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  13. Great post Jess, you are absolutely right of course. I never bothered with any baby / pregnancy groups. Even now, we go every day to various groups like ballet, drama, playgroup etc. and I never pass any more than the time of day with the parents there. Predominantly, this is because I am a loser. But I also have no desire to compare myself with them or compete about how big my house / car / salary / husbands cock is and how much money I am going to spend on my daughter's birthday. We are all trying to do the best for our children and I think it's important to take advice only from people who we genuinely trust, not random people who don't like the way we do things.x

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  14. Hahahaha! Nat, i think we are kindred spirits! :D Xxx

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  15. I am fed up of people judging me on my parenting skills all the time. I do the best I can, I don't need to feel like a fuck up all the time! I love my kids, I do my best

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  16. I tried commenting on this the other day but got all muddle with disqus or what ever it is. Anyway I agree with most of what you have said here, I think the world is more interesting and exciting. Currently my boy is playing in his bedroom with three children who are in Southampton. I can hear all of them. And yes we have in fact met them in person, they are kids.
    The only thing I don't get is why you would put so much pressure on yourself to be the perfect parent. There is no such thing. We are all going to make some mistakes along the way. My parenting skills are one of the few things I have any real confidence in. I don't read much parenting stuff apart from your blog, but I have read quite a bit about children and learning etc as part of my job. Oh and I was a kid too once so that helps. And I love my boy, so I don't see how I can possibly go wrong.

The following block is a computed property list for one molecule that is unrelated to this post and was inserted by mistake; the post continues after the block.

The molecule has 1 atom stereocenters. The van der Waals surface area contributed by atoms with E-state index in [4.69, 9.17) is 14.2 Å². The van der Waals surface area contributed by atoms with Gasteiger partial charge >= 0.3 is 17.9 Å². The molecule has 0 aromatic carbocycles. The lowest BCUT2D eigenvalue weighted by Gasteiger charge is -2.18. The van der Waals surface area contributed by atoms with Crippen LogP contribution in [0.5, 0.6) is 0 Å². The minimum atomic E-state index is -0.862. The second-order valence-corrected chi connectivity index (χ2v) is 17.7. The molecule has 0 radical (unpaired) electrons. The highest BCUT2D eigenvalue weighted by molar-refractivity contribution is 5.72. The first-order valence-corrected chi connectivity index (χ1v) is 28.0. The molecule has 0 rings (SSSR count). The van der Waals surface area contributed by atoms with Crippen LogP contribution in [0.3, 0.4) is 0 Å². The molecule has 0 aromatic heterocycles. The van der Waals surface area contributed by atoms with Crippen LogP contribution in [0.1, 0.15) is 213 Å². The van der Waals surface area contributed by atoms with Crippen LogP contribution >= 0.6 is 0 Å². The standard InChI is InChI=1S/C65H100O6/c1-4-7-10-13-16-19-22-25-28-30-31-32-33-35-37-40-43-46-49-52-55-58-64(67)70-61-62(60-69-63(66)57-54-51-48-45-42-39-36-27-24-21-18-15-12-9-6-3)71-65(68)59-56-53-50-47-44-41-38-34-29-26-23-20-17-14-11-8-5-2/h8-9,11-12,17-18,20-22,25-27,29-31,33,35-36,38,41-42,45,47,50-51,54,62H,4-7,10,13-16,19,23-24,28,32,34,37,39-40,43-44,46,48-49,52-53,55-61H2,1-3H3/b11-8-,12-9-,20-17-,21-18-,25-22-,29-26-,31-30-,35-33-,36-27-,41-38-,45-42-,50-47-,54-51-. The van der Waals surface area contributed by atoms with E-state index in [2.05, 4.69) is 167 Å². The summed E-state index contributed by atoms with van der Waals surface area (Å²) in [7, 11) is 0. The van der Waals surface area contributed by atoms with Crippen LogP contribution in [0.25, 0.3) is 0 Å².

I don't compare my parenting to anyone else, I don't read trashy newspapers, and I barely know one celeb from another. Weather or not I have been successful in my approach remains to be seen, he's not an adult yet, but he sure as hell is a good kid :)

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  17. Well said Natalie Ray!

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  18. He is a good/smart kid, love. You should be proud. It's not that I personally am putting myself under that pressure. It seems that everyone having an opinion about it all over the media which is so in our FACE all the time is adding to pressure we may have felt only from our immediate family and friend's in the past. But also it doesn't depend on how much you let it influence you too. You've always been highly independent and have little regard for the "norm" and I love that about you. :) Xxxx

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  19. Hmmmmm, interesting blog, Jess. We are about the same age, but at much different points in parenting. And just to add my two cents....I am THRILLED that my kids were little long before the internet became our 'norm' and our information source. Thrilled!!!

    I can't say I agree with our kids being safer today. I don't think knowledge equals safety. And I don't think that because we hover over our kids at the park, or lock our doors at night that makes them 'safer'.

    Recently in a city near where I grew up there were 3 or 4 reports of a creepy guy in a van around a school. Parents stopped sending their kids on the bus. Drove them or walked with them. Parents stopped letting their kids out to play. A friend of mine wrote a facebook status. And I agree with it wholeheartedly:

    "Instead of teaching your children to be afraid and driving them everywhere why not teach them how to be safe and to be street smart."